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Someone should start a campaign to make atheist marriages illegal in California. If that passes, then the US finally has the ammo it needs to come in and say "Hey, that constitution of yours, it's insufficient for the purposes of being a state. Fix it." (Who could say that? The DOJ? The Supreme Court?)


( 10 comments — Leave a comment )
May. 27th, 2009 01:29 pm (UTC)
The Supreme Court doesn't say anything unless a case comes up, so I'd assume it'd be the DoJ.
May. 27th, 2009 01:44 pm (UTC)
It seems unlikely that the Federal courts would get involved at this stage. Since the DOMA was passed and since this is still, as yet, an intra-state issue, the Federal courts don't have a reason to get involved unless a Federal law gets broken. And since DOMA exists, there isn't a law against what Prop 8 did.

But IANAL and all that.
May. 27th, 2009 01:55 pm (UTC)
Does DOMA override the first amendment in the case of blatant religious discrimination, too?
May. 28th, 2009 12:46 am (UTC)
I doubt it but I was mostly commenting on the cause of your post not the actual content. :)
May. 27th, 2009 02:52 pm (UTC)
There is no federal requirement that a state constitution offer any protection to its citizens over and above what is offered by the US constitution. That's purely the state's decision. If California passes a law that makes atheist marriages illegal, the federal response would be to overturn the law, because it violates the first and fourteenth amendments to the US constitution, not to overturn the CA constitution because of some requirement that state constitutions must redundantly grant the people the same rights that the US constitution already protects.

The closest I can find to a US constitutional requirement on state constitutions is Amendment XIV, section 2, which isn't especially relevant here.

If you want US Supreme court action on gay marriage, the thing that should happen is that they should overturn DOMA as violating the full faith and credit clause. That's both what I want to happen, and my belief as to what should happen based on what the US constitution says. But it won't happen until the composition of the court changes.

If the supreme court overturned the CA constitution, wouldn't it have to overturn 40+ other state constitutions on the same ground?

May. 27th, 2009 03:11 pm (UTC)
It's a straight-up 50% popular vote to amend the constitution in 40 other state constitutions?
May. 27th, 2009 04:06 pm (UTC)
How about something like this?
May. 27th, 2009 05:06 pm (UTC)
While I'd like to see that (a lawsuit requiring same-sex marriage be legal on federal equal-protection grounds) succeed, I think that there's no chance of success with the current supreme court. This would overturn the federal Defense of Marriage Act, and constitutions and laws in many states.

I think this will happen in between 5 and 15 years.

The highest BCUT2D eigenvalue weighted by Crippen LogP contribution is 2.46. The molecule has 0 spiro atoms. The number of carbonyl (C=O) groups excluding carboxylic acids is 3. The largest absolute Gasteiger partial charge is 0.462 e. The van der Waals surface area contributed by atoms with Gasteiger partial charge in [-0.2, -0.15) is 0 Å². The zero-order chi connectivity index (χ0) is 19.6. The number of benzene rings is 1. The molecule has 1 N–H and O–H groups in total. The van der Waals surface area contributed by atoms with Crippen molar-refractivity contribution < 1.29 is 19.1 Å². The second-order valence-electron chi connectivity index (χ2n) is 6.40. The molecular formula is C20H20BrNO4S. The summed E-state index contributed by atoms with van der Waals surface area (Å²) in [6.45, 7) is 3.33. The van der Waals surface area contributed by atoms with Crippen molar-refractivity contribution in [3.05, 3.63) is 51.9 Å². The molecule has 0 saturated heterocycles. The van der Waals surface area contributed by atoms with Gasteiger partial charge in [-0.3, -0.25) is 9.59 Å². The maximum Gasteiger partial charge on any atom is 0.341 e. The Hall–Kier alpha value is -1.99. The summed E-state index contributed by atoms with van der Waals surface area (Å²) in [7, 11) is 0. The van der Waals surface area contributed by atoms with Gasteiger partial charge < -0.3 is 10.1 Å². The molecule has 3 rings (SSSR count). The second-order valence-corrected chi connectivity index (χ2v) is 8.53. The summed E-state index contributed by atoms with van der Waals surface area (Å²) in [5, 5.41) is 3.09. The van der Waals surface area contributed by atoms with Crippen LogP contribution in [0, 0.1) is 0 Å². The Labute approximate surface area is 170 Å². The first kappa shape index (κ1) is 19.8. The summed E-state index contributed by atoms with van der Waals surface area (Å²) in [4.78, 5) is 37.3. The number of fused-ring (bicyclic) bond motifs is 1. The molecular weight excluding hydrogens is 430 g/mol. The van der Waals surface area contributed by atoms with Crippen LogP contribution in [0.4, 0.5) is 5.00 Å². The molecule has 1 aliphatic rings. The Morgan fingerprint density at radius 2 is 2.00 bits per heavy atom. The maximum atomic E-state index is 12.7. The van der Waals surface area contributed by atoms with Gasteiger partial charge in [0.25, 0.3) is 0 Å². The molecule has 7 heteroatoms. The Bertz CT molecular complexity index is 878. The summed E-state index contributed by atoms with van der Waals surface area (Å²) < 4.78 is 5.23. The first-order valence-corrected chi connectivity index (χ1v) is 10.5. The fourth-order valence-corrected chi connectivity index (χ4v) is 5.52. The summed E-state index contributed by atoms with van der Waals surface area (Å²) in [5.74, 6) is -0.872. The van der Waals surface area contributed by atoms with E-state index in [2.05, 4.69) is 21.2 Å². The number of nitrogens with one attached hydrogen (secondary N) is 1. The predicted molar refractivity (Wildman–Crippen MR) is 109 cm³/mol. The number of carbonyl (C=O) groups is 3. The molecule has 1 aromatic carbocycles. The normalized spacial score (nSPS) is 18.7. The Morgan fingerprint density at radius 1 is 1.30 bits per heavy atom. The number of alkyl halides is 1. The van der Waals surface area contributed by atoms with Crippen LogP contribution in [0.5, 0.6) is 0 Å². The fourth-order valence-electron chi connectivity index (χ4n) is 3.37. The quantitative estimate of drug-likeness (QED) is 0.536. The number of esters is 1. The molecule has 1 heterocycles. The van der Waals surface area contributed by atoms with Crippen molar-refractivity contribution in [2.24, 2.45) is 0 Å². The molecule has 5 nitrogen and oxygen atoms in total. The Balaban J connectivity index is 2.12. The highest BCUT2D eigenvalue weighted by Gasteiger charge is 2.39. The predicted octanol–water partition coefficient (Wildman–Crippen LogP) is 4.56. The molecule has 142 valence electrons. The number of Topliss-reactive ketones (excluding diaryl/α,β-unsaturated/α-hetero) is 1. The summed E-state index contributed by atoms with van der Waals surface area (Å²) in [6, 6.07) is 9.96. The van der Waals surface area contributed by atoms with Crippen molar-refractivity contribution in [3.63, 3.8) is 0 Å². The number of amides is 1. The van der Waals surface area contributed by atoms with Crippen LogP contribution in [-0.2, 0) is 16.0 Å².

May. 27th, 2009 03:27 pm (UTC)
I misunderstood, and thought you were complaining about the lack of protections of individual rights in the constitution, rather than about the ease of amendment. I have no idea about how hard it is to amend the constitution in various states. But I can't see any federal requirement in the US constitution that state constitutions be hard to amend. If an amendment was passed that violated the US constitution, I would expect the US supreme court to strike down that amendment, rather than to interfere in the state's decision as to how to amend its own constitution, whether the unconstitutional amendment took 50% or 90% of the vote to pass.

Difficult-to-amend constitutions don't provide any real protection against the passing of provisions that violate the US constitution. I think that more than have the states now have constitutional anti-gay-marriage provisions, which I think violate the full faith and credit clause if they don't recognize all legal marriages performed in other states.

May. 27th, 2009 07:25 pm (UTC)
I agree that the marriage debate intertwines church and state in a dangerous manner. One tactic would be to get rid of the legal concept of marriage and go to civil union for all "marriages" in terms of the law. This tactic would allow religions to define a non-legal concept of marriage however they like separate from all legal definitions. After that, we could either continue to deputize individuals (e.g., ministers) to officiate over the legal union or restrict the legal union to justices of the peace and other civil servants.

If people are too attached to the "marriage" label and hate the "civil union" label, then create a "civil marriage" label?

My agreement is that no religious figure should have any right to impose their beliefs or standards on the non-religious through laws (and possibly vice-versa).
( 10 comments — Leave a comment )